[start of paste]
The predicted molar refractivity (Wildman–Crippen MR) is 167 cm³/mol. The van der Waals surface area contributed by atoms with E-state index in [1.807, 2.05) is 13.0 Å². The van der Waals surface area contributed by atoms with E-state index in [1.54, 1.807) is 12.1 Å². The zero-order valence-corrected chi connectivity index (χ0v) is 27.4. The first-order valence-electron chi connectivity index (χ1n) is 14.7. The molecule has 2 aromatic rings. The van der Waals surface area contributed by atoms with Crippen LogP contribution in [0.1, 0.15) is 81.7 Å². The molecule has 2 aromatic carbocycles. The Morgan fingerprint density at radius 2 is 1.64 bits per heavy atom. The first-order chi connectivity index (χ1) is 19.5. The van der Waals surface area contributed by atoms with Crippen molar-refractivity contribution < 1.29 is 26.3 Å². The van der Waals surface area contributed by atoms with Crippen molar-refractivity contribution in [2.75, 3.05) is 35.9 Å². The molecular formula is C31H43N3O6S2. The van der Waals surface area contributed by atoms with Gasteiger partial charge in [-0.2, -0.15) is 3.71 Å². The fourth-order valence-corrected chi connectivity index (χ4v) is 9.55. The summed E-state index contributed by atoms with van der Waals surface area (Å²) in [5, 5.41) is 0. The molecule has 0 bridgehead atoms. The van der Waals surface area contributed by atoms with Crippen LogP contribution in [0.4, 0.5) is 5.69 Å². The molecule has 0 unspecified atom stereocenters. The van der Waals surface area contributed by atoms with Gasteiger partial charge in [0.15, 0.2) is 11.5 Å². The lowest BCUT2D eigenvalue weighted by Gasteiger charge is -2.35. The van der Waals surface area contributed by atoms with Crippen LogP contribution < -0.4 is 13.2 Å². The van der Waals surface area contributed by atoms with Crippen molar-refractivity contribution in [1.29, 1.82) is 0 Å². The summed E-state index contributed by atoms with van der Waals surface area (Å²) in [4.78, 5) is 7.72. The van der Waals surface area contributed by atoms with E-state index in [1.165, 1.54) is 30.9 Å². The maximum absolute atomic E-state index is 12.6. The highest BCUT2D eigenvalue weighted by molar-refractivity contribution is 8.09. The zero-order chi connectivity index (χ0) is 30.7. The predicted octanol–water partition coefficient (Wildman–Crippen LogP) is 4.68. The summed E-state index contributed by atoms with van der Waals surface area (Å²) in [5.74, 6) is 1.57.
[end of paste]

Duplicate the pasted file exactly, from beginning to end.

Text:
The predicted molar refractivity (Wildman–Crippen MR) is 167 cm³/mol. The van der Waals surface area contributed by atoms with E-state index in [1.807, 2.05) is 13.0 Å². The van der Waals surface area contributed by atoms with E-state index in [1.54, 1.807) is 12.1 Å². The zero-order valence-corrected chi connectivity index (χ0v) is 27.4. The first-order valence-electron chi connectivity index (χ1n) is 14.7. The molecule has 2 aromatic rings. The van der Waals surface area contributed by atoms with Crippen LogP contribution in [0.1, 0.15) is 81.7 Å². The molecule has 2 aromatic carbocycles. The Morgan fingerprint density at radius 2 is 1.64 bits per heavy atom. The first-order chi connectivity index (χ1) is 19.5. The van der Waals surface area contributed by atoms with Crippen molar-refractivity contribution < 1.29 is 26.3 Å². The van der Waals surface area contributed by atoms with Crippen molar-refractivity contribution in [2.75, 3.05) is 35.9 Å². The molecular formula is C31H43N3O6S2. The van der Waals surface area contributed by atoms with Gasteiger partial charge in [-0.2, -0.15) is 3.71 Å². The fourth-order valence-corrected chi connectivity index (χ4v) is 9.55. The summed E-state index contributed by atoms with van der Waals surface area (Å²) in [5, 5.41) is 0. The molecule has 0 bridgehead atoms. The van der Waals surface area contributed by atoms with Crippen LogP contribution in [0.4, 0.5) is 5.69 Å². The molecule has 0 unspecified atom stereocenters. The van der Waals surface area contributed by atoms with Gasteiger partial charge in [0.15, 0.2) is 11.5 Å². The lowest BCUT2D eigenvalue weighted by Gasteiger charge is -2.35. The van der Waals surface area contributed by atoms with Crippen LogP contribution < -0.4 is 13.2 Å². The van der Waals surface area contributed by atoms with Crippen molar-refractivity contribution in [1.29, 1.82) is 0 Å². The summed E-state index contributed by atoms with van der Waals surface area (Å²) in [4.78, 5) is 7.72. The van der Waals surface area contributed by atoms with E-state index in [1.165, 1.54) is 30.9 Å². The maximum absolute atomic E-state index is 12.6. The highest BCUT2D eigenvalue weighted by molar-refractivity contribution is 8.09. The zero-order chi connectivity index (χ0) is 30.7. The predicted octanol–water partition coefficient (Wildman–Crippen LogP) is 4.68. The summed E-state index contributed by atoms with van der Waals surface area (Å²) in [5.74, 6) is 1.57.